Book Review: The 80/20 Principle
book review productivity the 80/20 principle
The Mechanics of 80/20
The first section of the book is dedicated to explaining the concept of the 80/20 principle. As I've said above, it is fairly simple: most of what you accomplish is the result of only a minority of your effort. The ratio might be 60/40, 70/30, or 99/1, but it is probably unbalanced if you take the time to analyze it. The principle applies not only to individual productivity, but personal happiness, social programs, and natural phenomenon (the process of natural selection follows the 80/20 principle).
In business, for example, the vast majority of most companies' revenue comes from a small minority of the customers. However, most companies spend equal amounts of time and energy on all their customers, which ultimately leads to frustration for the good customers(who deserve better) and a waste of resources on the bad customers. If your good customers give you most of your money, why not direct almost all your resources to them? This process of finding the inefficiency and using 80/20 to develop your most valuable assets, takes up the rest of the book.
Applying the 80/20 Principle
Here is an example of how I applied the 80/20 principle in my life:
I wanted to determine how I could best produce quality content for my blog. So I looked back to when I have been the most productive, simply by thinking about when I'm most inclined to write, when I've felt best about my writing, and when I've produced the most with the least difficulty. I recalled a Sunday morning, from the hours of 9am-2pm, when I felt so on-the-ball I was motivated to work non-stop and just kept coming up with tons of ideas. I had been so impressed with myself that morning really stuck out in my memory. Thinking back to other late morning writing sessions, I realized that I seem to enjoy writing then, and tend to produce the most.
Then I thought about when I got the least writing done. It didn't take much though to recall that whenever I try to write in the middle of the day, I spend more time checking Facebook and my e-mail than actually writing. I am at least twice as productive in the morning as I am in the afternoon. So why waste my time trying to write in the afternoons? I can write two articles in the morning in the time it takes to write one in the afternoon, and it will be of better quality.
So I simply made a determination to do most of my writing (and other creative work) in the late mornings.
I applied a similar process to exercise and came to the conclusion that I work best in the late afternoon, except for jogging (which I enjoy really early in the morning). So I stopped exercising at 10am and writing at 3pm, and instead now write at 10am and workout at 3pm. I get a lot more done, it's way easier, and I am much happier.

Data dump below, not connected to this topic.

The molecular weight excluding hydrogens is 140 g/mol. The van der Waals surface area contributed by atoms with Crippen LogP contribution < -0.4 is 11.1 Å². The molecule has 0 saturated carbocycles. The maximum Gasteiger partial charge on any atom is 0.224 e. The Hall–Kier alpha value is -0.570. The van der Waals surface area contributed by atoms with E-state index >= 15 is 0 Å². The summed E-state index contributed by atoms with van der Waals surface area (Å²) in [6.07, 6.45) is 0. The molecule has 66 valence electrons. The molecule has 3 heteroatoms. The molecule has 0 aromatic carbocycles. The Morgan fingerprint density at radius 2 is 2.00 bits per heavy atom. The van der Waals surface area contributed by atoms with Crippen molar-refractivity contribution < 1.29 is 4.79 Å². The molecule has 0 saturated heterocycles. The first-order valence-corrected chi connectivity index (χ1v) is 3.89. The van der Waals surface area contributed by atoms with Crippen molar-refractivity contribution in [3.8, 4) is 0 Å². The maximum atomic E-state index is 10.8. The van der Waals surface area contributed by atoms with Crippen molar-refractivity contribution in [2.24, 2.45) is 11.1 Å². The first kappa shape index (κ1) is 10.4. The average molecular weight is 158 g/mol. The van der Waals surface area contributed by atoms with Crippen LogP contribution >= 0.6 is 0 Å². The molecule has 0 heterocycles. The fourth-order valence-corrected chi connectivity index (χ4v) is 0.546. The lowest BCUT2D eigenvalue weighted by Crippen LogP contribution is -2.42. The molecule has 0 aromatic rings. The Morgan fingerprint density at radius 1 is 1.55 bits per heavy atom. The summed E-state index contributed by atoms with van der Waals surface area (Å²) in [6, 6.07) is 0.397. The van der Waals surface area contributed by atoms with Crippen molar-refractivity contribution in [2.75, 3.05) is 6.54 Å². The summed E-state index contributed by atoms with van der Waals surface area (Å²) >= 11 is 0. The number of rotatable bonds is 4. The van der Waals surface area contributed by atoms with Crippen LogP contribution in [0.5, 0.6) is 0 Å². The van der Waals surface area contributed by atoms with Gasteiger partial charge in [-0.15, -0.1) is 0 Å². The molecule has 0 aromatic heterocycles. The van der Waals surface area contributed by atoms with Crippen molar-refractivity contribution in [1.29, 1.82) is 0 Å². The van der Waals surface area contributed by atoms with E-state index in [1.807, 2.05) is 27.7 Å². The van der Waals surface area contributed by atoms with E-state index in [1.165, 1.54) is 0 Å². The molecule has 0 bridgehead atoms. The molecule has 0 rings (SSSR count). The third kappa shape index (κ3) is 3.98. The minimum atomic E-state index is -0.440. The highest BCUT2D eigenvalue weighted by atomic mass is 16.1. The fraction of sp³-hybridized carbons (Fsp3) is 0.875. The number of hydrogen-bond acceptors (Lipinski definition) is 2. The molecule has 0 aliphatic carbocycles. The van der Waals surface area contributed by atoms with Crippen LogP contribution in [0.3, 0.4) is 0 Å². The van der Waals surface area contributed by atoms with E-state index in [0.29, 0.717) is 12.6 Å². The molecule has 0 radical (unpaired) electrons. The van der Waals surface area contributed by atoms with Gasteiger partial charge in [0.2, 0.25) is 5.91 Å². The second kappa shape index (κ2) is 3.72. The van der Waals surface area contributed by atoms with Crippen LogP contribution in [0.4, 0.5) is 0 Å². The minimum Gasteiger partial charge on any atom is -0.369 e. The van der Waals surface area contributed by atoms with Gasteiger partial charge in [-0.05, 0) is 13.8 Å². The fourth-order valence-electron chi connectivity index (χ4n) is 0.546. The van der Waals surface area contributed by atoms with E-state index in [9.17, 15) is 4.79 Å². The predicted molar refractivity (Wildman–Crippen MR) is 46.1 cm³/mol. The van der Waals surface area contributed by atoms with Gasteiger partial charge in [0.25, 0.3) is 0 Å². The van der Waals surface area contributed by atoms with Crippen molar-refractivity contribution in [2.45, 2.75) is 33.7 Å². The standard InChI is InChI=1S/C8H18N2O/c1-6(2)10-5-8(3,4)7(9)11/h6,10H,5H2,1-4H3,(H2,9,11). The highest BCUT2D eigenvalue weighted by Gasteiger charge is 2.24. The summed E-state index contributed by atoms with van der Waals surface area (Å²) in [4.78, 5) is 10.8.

Don't Overcomplicate a Simple Idea
Basically, this is the sort of thing Koch spends the rest of the book describing. He takes the basic idea of the 80/20 Principle and shows you how to apply it to business, personal productivity, and happiness, as well as social reform. I found this useful only because the 80/20 principle is somewhat abstract on its own. However, Koch does over-explain after a certain point. His discussion of personal productivity is very useful, and his explanation of applying 80/20 to happiness is inspiring and eye-opening. In both cases, however, he is clearly trying to take a simple concept and expand it sufficiently to fill a book. His discussion of social reform is so bloated as to be practically useless; the basic idea is conveyed in the first section of the chapter.
I definitely recommend this book to anyone looking to make their own way in the world, simply because it reveals an enduring truth that most people, by definition, do not take advantage of. By simply focusing your energy on cultivating your most valuable and productive resources or experiences, you can halve the amount of time you spend toiling away and double your output and happiness. Learning how to look at life through an 80/20 lens is without a doubt an extremely valuable skill, and I can say that reading this book has drastically changed the way I view the world and my own capabilities.
That said, I don't think you need to spend much time reading this book. Read the first section carefully and in detail, then pick the chapters and sections of interest to you. Skim most of them, read the most interesting parts, and do the exercises, but don't worry about missing something.
Just from what I've written here, can you come up with your most productive times of the day? Do you actually try to take advantage of those times?